Wednesday, November 30, 2022

You can get e-magazine links on WhatsApp. Click here


CII organises two-day meet to seek regulatory framework for warehousing
Tuesday, 27 September, 2016, 08 : 00 AM [IST]
Pushkar Oak, Mumbai
With a view to promote and facilitate efficient handling of agricultural supply, the Confederation of Indian Industry (CII) organised a two-day conference, Agri Supply Chain 2016, in Mumbai. It sought a revised regulatory framework for warehousing development and identified more investments that should put into the sector’s development.

The welcome address was delivered by Sukumar Narasimhan, member, CII committee on logistics. He spoke on economic collaborations in the logistics sector, stating that CII collaborated with several institutions across India to facilitate trade and to establish a finite network of logistics.

“We have an institute of logistics, which is a centre of excellence in logistics and supply chain to provide short- and long-term courses on research and management in the industry. CII has curated this formal gathering for recommendations that can strive to provide a platform for development of a better logistics network and supply chain,” he added.

Speaking on the drivers of the logistics as a sector, Narasimhan said, “Global trade and advancements have resulted in much-needed regulatory reforms. Global trade has also led to a greater traceability among the sector.”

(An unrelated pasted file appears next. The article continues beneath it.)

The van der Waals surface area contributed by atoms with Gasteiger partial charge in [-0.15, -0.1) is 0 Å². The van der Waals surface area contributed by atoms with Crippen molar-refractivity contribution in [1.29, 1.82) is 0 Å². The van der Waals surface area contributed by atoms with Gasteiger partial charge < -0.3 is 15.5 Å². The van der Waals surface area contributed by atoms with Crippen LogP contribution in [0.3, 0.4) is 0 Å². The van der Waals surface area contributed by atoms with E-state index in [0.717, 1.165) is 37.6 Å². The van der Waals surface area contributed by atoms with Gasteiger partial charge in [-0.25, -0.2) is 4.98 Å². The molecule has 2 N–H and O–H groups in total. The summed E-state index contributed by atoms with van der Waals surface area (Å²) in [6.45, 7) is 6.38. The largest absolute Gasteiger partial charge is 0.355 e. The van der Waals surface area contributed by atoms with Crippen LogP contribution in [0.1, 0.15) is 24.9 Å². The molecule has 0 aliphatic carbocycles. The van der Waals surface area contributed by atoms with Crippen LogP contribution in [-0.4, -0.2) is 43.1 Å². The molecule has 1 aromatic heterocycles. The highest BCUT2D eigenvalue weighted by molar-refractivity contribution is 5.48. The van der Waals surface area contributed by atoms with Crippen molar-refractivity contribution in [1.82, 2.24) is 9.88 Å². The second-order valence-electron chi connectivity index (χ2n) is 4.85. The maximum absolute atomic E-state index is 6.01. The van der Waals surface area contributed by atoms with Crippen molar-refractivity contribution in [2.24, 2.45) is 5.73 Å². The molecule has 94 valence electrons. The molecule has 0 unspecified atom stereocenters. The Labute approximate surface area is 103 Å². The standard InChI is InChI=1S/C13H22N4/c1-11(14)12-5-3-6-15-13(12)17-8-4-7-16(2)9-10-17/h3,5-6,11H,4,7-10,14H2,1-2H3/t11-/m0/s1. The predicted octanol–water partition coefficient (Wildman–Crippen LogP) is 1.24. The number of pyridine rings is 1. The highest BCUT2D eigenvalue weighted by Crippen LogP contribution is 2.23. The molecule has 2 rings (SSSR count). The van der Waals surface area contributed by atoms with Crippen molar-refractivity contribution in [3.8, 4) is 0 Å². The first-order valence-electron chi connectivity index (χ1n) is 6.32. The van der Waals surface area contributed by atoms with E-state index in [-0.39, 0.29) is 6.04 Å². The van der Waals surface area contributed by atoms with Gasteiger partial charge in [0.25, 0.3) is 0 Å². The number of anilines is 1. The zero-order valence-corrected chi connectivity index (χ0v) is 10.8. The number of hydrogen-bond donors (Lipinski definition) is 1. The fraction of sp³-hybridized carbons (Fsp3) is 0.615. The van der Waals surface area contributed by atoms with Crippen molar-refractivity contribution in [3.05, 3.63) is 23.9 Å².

Anil Choudhery, founder and chief executive officer, National Bulk Handling Corporation (NBHC), spoke about the development needs of the logistics sector in his theme address.

He said, “We had a discussion in October 2015, and today we have come up with such a dedicated approach through this conference on supply chain.”

Some of the factors that need to be addressed are:
  • Identifying challenges in the sector
  • Geographic challenges like the weather need attention across the nation
  • Policy recommendations in this regard have to be submitted to the regarding authority
  • Supportive policies and environment will encourage the private sector to participate (which happened at the stage of liberalisation)
  • Increase investments in the sector where the private sector could play a vital role
  • Other climatic challenges, like those of rainfall, will be predominantly watched. Fifty per cent of the Indian population is dependent on agriculture for their livelihood. If India receives a rainfall deficit of only 7 per cent, it could lead to disastrous consequences. This is where warehousing and cold chains could be of great help
  • Small and marginal farmers which account to 85 per cent of the agrarian community. Need to develop some cost-effective storage aids in this end
Some of the initiatives which are being taken include:
  • Banks are presently lending around Rs 40,000-50,000 crore for the development of the warehousing sector
  • Agri-warehousing has shown good growth of around Rs 2,500 crore, which accounts for private equity holding

Sameer Shah, managing director and chief executive officer, National Commodity and Derivatives Exchange Limited (NCDEX), spoke on addressing strategic imperatives on three levels - warehousing, warehousing finance and technology adoption and use to avail maximum utilisation.

He said, “To offer access to small and marginal farmers to the market, we need to address issues strategically. This access should be with regard to grading, storage, distribution, risk assessment and insurance. Inflation control or a designed mechanism to control inflated commodities will enable farmers.”